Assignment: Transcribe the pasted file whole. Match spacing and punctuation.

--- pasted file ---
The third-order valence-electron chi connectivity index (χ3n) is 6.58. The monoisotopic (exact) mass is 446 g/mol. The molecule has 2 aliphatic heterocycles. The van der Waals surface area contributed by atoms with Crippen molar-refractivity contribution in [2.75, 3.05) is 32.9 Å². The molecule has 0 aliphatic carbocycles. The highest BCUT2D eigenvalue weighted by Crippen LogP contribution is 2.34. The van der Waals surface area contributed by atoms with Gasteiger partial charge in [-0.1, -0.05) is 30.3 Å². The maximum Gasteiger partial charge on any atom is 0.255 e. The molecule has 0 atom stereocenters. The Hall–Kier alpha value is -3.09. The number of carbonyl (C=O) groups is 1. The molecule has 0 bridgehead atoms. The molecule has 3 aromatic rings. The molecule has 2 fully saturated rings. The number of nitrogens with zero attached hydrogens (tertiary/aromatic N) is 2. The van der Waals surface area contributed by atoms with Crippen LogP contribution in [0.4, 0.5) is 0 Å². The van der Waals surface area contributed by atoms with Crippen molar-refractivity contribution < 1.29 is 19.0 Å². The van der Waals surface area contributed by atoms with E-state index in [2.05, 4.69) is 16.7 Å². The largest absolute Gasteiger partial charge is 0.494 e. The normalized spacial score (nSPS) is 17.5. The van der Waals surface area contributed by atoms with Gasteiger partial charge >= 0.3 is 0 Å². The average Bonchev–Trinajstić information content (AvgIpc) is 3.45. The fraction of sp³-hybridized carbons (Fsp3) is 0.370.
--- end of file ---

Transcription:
The third-order valence-electron chi connectivity index (χ3n) is 6.58. The monoisotopic (exact) mass is 446 g/mol. The molecule has 2 aliphatic heterocycles. The van der Waals surface area contributed by atoms with Crippen molar-refractivity contribution in [2.75, 3.05) is 32.9 Å². The molecule has 0 aliphatic carbocycles. The highest BCUT2D eigenvalue weighted by Crippen LogP contribution is 2.34. The van der Waals surface area contributed by atoms with Gasteiger partial charge in [-0.1, -0.05) is 30.3 Å². The maximum Gasteiger partial charge on any atom is 0.255 e. The molecule has 0 atom stereocenters. The Hall–Kier alpha value is -3.09. The number of carbonyl (C=O) groups is 1. The molecule has 0 bridgehead atoms. The molecule has 3 aromatic rings. The molecule has 2 fully saturated rings. The number of nitrogens with zero attached hydrogens (tertiary/aromatic N) is 2. The van der Waals surface area contributed by atoms with Crippen LogP contribution in [0.4, 0.5) is 0 Å². The van der Waals surface area contributed by atoms with Crippen molar-refractivity contribution < 1.29 is 19.0 Å². The van der Waals surface area contributed by atoms with E-state index in [2.05, 4.69) is 16.7 Å². The largest absolute Gasteiger partial charge is 0.494 e. The normalized spacial score (nSPS) is 17.5. The van der Waals surface area contributed by atoms with Gasteiger partial charge >= 0.3 is 0 Å². The average Bonchev–Trinajstić information content (AvgIpc) is 3.45. The fraction of sp³-hybridized carbons (Fsp3) is 0.370.